Frederick Douglass

Frederick Douglass was born in 1817. “I have no accurate knowledge of my age, never having seen any authentic record containing it. . .I do not remember to have ever met a slave who could tell of his birthday. They seldom come nearer to it than planting-time, harvest–time, cherry-time, spring-time, or fall-time. . .The white children could tell their ages. . .”

His mother was a black slave and his father a white farmer. “I never saw my mother, to know her as such; more than four or five times in my life; and each of these times was very short in duration, and at night. . . She died when I was about seven years old, on one of my master's farms, near Lee's Mill.”

By the time he was 8 years old, Frederick was sent to work at a slave plantation for the Auld family. Despite the state law against teaching a slave to read and write, Ms. Auld taught Frederick to read. Mr. Auld was less kind, and often beat and abused his slaves, including Frederick. “He would at times seem to take great pleasure in whipping a slave. I have often been awakened at the dawn of day by the most heart-rending shrieks of an own aunt of mine, whom he used to tie up to a joist, and whip upon her naked back till she was literally covered with blood. No words, no tears, no prayers, from his gory victim, seemed to move his iron heart from its bloody purpose. The louder she screamed, the harder he whipped. . .”

Auld called in a “slavebreaker” named Mr. Covey. “. . .he ordered me to take off my clothes. I made him no answer, but stood with my clothes on. He repeated his order. I still made him no answer, nor did I move to strip myself. Upon this he rushed at me with the fierceness of a tiger, tore off my clothes, and lashed me till he had worn out his switches, cutting me so savagely as to leave the marks visible for a long time after.” After several whippings, Douglass turned on Covey, knocked him to the ground and grabbed his throat. He chose not kill him.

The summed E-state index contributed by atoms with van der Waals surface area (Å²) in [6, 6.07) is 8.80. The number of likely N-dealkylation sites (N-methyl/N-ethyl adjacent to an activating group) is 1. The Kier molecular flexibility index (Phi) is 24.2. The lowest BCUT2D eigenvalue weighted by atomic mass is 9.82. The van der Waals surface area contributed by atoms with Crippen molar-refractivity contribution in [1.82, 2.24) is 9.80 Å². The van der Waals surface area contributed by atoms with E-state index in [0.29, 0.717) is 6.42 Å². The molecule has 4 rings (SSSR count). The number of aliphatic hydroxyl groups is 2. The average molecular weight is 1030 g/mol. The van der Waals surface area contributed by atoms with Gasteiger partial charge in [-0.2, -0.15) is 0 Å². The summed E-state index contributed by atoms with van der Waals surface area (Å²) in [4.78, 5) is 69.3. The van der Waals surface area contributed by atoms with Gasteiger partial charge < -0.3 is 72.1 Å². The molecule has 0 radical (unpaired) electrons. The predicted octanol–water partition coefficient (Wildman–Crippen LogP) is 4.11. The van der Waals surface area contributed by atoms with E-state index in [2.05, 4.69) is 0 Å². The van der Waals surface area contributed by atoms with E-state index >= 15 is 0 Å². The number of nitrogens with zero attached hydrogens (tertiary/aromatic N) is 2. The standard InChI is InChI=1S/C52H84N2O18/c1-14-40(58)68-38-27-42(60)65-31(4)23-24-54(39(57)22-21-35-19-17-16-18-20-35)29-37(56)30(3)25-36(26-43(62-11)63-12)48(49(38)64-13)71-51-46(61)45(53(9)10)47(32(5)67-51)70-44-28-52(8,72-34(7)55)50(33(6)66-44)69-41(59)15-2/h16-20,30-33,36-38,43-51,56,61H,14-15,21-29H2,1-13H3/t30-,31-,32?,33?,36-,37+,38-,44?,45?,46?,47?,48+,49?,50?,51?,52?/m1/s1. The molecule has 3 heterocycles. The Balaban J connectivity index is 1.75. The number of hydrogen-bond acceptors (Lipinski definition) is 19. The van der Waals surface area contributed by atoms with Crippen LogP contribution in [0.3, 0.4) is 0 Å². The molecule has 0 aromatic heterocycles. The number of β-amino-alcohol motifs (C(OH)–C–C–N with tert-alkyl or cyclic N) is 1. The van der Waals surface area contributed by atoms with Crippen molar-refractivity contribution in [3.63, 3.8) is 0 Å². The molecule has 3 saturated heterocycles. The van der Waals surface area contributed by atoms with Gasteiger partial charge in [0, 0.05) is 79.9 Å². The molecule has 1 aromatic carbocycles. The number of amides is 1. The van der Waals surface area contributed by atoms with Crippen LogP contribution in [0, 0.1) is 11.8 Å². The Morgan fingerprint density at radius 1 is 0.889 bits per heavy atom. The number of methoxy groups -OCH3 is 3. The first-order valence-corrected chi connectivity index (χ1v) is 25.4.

Douglass escaped to the North using the papers of a freed, black seaman. He was forced to do odd jobs for 3 years until he became involved with the anti-slavery movement. Douglass protested segregated seating on northern trains by sitting in “whites only” cars. When a group of white men tried to throw him off, he hung onto his seat until they pulled the seat out of the floor with Douglass hanging on to it and threw him out.

William Lloyd Garrison heard Douglass speak (“His was a “voice like thunder”) and sponsored Douglass to speak for antislavery organizations. “I appear this evening as a thief and a robber. I stole this head, these limbs, this body from my master, and ran off with them.” Douglass hoped that abolition could be achieved without violence. In 1847, Douglass began his own antislavery newspaper, The North Star. He also worked on the Underground Railroad with Harriet Tubman. He often led escaped slaves all the way to safety in Canada.

However, by 1859, Douglass began to doubt that peaceful means could end slavery. Frederick Douglass met secretly with abolitionist John Brown who was planning to attack Harpers Ferry, Virginia. Brown planned to capture 100,000 guns, free slaves, and start a war. Douglass decided not to join Brown, saying the attack would be a mistake. “Here we separated; he to go to Harper’s Ferry, I to [New York].” Being a part of the conspiracy, not the attack, Douglass himself had to flee to Canada.

Douglass returned to not only continue his work as an abolitionist, but eventually as the advisor to President Abraham Lincoln during the Civil War.

 

John Brown